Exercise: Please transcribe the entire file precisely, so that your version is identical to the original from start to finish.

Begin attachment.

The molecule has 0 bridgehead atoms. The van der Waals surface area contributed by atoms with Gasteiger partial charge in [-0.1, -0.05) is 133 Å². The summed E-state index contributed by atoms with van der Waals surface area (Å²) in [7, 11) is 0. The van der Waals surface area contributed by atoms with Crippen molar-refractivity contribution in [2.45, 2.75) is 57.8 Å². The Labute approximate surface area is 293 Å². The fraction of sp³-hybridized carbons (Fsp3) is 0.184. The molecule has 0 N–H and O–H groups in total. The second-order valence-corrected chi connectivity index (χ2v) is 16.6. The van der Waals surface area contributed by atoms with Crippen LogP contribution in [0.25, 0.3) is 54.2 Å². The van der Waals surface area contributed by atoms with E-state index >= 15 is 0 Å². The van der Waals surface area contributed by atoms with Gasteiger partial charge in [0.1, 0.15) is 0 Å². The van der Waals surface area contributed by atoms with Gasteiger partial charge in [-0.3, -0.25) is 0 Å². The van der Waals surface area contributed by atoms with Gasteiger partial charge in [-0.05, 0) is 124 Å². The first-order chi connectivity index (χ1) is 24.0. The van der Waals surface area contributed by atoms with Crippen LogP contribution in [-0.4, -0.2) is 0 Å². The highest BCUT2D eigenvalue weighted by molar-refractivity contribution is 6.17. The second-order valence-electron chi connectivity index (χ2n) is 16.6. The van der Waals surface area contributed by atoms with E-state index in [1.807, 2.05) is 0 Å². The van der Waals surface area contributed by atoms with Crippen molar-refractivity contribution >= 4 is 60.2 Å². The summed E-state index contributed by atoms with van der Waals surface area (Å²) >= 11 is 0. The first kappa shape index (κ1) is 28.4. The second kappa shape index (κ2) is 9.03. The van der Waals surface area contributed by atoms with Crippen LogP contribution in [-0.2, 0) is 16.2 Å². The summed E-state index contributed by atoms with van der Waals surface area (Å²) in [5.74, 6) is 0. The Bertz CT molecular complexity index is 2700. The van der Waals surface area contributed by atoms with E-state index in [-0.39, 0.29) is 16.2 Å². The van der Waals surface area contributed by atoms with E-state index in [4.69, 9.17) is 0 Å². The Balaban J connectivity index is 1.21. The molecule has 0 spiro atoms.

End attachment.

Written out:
The molecule has 0 bridgehead atoms. The van der Waals surface area contributed by atoms with Gasteiger partial charge in [-0.1, -0.05) is 133 Å². The summed E-state index contributed by atoms with van der Waals surface area (Å²) in [7, 11) is 0. The van der Waals surface area contributed by atoms with Crippen molar-refractivity contribution in [2.45, 2.75) is 57.8 Å². The Labute approximate surface area is 293 Å². The fraction of sp³-hybridized carbons (Fsp3) is 0.184. The molecule has 0 N–H and O–H groups in total. The second-order valence-corrected chi connectivity index (χ2v) is 16.6. The van der Waals surface area contributed by atoms with Crippen LogP contribution in [0.25, 0.3) is 54.2 Å². The van der Waals surface area contributed by atoms with E-state index >= 15 is 0 Å². The van der Waals surface area contributed by atoms with Gasteiger partial charge in [0.1, 0.15) is 0 Å². The van der Waals surface area contributed by atoms with Gasteiger partial charge in [-0.3, -0.25) is 0 Å². The van der Waals surface area contributed by atoms with Gasteiger partial charge in [-0.05, 0) is 124 Å². The first-order chi connectivity index (χ1) is 24.0. The van der Waals surface area contributed by atoms with Crippen LogP contribution in [-0.4, -0.2) is 0 Å². The highest BCUT2D eigenvalue weighted by molar-refractivity contribution is 6.17. The second-order valence-electron chi connectivity index (χ2n) is 16.6. The van der Waals surface area contributed by atoms with E-state index in [1.807, 2.05) is 0 Å². The van der Waals surface area contributed by atoms with Crippen molar-refractivity contribution >= 4 is 60.2 Å². The summed E-state index contributed by atoms with van der Waals surface area (Å²) >= 11 is 0. The first kappa shape index (κ1) is 28.4. The second kappa shape index (κ2) is 9.03. The van der Waals surface area contributed by atoms with Crippen LogP contribution in [-0.2, 0) is 16.2 Å². The summed E-state index contributed by atoms with van der Waals surface area (Å²) in [5.74, 6) is 0. The Bertz CT molecular complexity index is 2700. The van der Waals surface area contributed by atoms with E-state index in [-0.39, 0.29) is 16.2 Å². The van der Waals surface area contributed by atoms with E-state index in [4.69, 9.17) is 0 Å². The Balaban J connectivity index is 1.21. The molecule has 0 spiro atoms.